Michael N. Searles



One the most memorable parables in the Bible is the story of the Good Samaritan. The story is told in children books, animated cartoons, coloring sheets, and videos as well Sunday sermons. A Samaritan finds a wounded and beaten man on the side of the road who has been robbed, stripped of his clothing and left half-dead.

A Jewish priest and Levite pass by on the other side of the road with little regard. It is the Samaritan who addresses his needs, takes him to an inn, and assumes all expenses for his care. As Jesus told this story a law expert stood up to test him with a question: “What must I do to inherit eternal life?” Jesus said it is written in the Law. “Love the Lord your God with all your heart and with all your soul and with all your strength and with all your mind; and ‘Love your neighbor as yourself.”

The law expert, to justify himself, asked Jesus, “And who is my neighbor?” After hearing the full story, he agreed the Samaritan who showed mercy was a true neighbor. To the question, why the Priest and Levite failed to give aid to the wounded man, several answers have been suggested. One proposition is they could not touch the man as it would defile them as they traveled to conduct their religious duties. However, it raises a question as to whether any other Samaritan would have been as generous as the Good Samaritan? It is unlikely since the Jews had no dealings with the Samaritans and the Jews and the Samaritans hated each other. other. What makes the Good Samaritan “Good” is not only his care and treatment of the wounded man, but he did it for a hated group of people. Jesus came with a special invitation to the Jews and the story of the Good Samaritan was not a popular one among them.

It is easy to help our neighbor when he or she is someone we know or with whom we identify. If we replace the wounded man in the parable for any hated and despised person or group, we can see how difficult it can be.

A black man is driving down a road where a Klan rally earlier had been held. Later, he sees a car with Klan insignias turned over with a Klansman inside badly hurt. Should the black man who knows how the Klan feels about his people provide assistance, call the authorities, or pass by? The black man in question is not likely to become a friend of the man he has assisted and he may not receive the approval of his friends and family when the story is told.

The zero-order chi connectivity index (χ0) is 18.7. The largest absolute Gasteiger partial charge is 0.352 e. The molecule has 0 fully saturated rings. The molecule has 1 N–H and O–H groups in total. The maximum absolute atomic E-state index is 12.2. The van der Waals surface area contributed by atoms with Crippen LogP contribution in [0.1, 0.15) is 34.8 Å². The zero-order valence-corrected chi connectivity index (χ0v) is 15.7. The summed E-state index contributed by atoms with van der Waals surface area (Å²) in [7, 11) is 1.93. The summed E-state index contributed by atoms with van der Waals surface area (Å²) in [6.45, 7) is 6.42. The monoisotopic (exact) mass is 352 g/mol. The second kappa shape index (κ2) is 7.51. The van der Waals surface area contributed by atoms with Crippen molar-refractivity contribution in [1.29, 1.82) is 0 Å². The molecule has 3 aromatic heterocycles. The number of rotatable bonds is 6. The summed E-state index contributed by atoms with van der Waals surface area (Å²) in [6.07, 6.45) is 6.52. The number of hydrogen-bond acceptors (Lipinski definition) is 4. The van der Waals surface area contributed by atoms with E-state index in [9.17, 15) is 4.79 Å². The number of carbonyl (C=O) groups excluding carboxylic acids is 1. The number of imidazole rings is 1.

A white man sees someone being beaten and discovers that it is a man dressed in women’s clothing. The man believes that God made men and women and anyone who dresses or acts opposite of his or her gender is committing a sin. Should the man try to stop the men from beating the transvestite or go on his way saying, “good enough for him.” What would be the consequences if the man intervened? Would he be seen as a sympathizer? Would his reputation in the community suffer?

This was the dilemma Jesus was presenting to his audience. It is easier to profess our faith than to live it. The parable of the Rich Man is another story of the difficulties of following Christ. A rich man ran up to Jesus and said “Good Teacher” what must I do to inherit eternal life?” Jesus has a genuine love for the rich man and after stating what he must do, the rich man says he has done all those things. Jesus then says, “There is still one thing you haven’t done; Go and sell all your possessions and give the money to the poor, and you will have treasure in heaven. Then come and follow me.” The rich man’s response in many ways was similar to ours. “At this the (rich) man’s face fell, and he went away sad, for he had many possessions.”

We are Christians in Sunday School, church, and at Bible Study, but we find it more difficult to serve God in our daily lives. It is difficult to go against the attitudes and values of our family, friends, and neighbors. However, as believers, we are required to act justly, to love mercy, and to walk humbly with our God.

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